Sunday, February 7, 2010 4 comments ++[ CLICK TO COMMENT ]++

Some articles of interest

Here are some articles you may find insightful...

  • Japan = 1930's USA? (Greenbackd): This is a topic that has been beaten to death on this blog but the question still stands: are we looking at a once-in-100-years buying opportunity in Japan? At certain points over the last few years, as many as 50% of the listed companies have traded below book value, with quite a few below NCAV (most of them are microcaps and smallcaps though.) So is this a value investor's dream? Greenbackd references some work by Dylan Grice of Societe Generale tackling this issue. If you are interested in Japan, this post is worth checking out... As cheap as Japan seems, their companies are not shareholder-friendly. As Warren Buffett has said, Japanese companies weren't very good investments even when Japan Inc was taking over the world. They were market leaders, dominant, technologically advanced, with impressive financials, but they weren't very profitable for shareholders. The present is no different than the 80's and it is impossible for shareholders to improve their companies.
  • (Highly Recommended) Value investing-oriented videos (h/t IgnoreTheMarket at GuruFocus forums): A list of various videos from value investing superinvestors. I haven't seen all of them and don't remember them very well but there are some great ones that are listed here.
  • The "Netscape moment" for electric cars? (The Economist): Investors are willing to finance electric car development so are we on the cusp of a great revolution?
  • Potential European debt crisis (The Economist): A few years ago, there were many sovereign bond bears who thought some of the weaker European nations were going to face serious problems. Well, they have been wrong for several years but this year is not starting off well for some countries. Looming debt problems in Greece is starting to generate some ripple effects. I am most curious to see if the US$ rallies against all assets (including commodities) if some European nations run into problems.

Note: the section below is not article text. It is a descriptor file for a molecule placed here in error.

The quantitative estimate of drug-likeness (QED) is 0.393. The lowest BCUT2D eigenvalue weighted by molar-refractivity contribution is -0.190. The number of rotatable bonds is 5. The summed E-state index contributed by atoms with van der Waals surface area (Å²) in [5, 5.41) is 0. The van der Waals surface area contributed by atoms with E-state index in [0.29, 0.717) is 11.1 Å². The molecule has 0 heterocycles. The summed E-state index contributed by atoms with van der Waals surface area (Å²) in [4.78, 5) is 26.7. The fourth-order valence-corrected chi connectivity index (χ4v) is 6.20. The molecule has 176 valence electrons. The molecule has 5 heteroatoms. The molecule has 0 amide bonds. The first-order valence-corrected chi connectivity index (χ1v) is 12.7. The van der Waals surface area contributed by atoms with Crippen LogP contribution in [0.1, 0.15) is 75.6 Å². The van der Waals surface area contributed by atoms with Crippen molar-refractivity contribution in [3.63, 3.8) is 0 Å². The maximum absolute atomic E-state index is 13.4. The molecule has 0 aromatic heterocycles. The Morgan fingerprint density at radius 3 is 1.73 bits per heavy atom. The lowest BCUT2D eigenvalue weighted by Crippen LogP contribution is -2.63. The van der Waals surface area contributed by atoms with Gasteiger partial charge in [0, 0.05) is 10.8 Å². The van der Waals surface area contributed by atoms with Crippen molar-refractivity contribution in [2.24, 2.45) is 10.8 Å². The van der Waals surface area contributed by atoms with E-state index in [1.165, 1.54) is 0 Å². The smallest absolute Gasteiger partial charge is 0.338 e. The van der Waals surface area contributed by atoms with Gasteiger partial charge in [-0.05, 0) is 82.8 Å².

• (Recommended) China's financial system explained (The Economist): A good overview of who the power players are in the Chinese economy.
  • Jeremy Grantham January 2010 GMO Quarterly Letter (GMO; h/t IgnoreTheMarket): Jeremy Grantham provides a brief overview of the thinking at GMO. Possibly worth paying attention to are the 7-year asset return forecast and the lessons learned during the decade. When it comes to asset return forecasts, little seems to have changed from the earlier forecasts of last year. Grantham still pegs "US high-quality" as the most probable asset class to outperform (potential return of 6.8% real.) As I have noted before, do keep in mind that he also forecasts other US asset classes, such as US large-caps and US small-caps to post mediocre returns (less than 1.5% real.) If you go with his strategy, this means that US-focused investors really need to figure out the defintion of "high quality." Contrary to many others on the Street, GMO is forecasting lower returns for foreign markets (but these have higher standard deviation.) The only other asset class that comes anywhere near the forecast for US high-quality is managed timer, with an expected return of 6% real.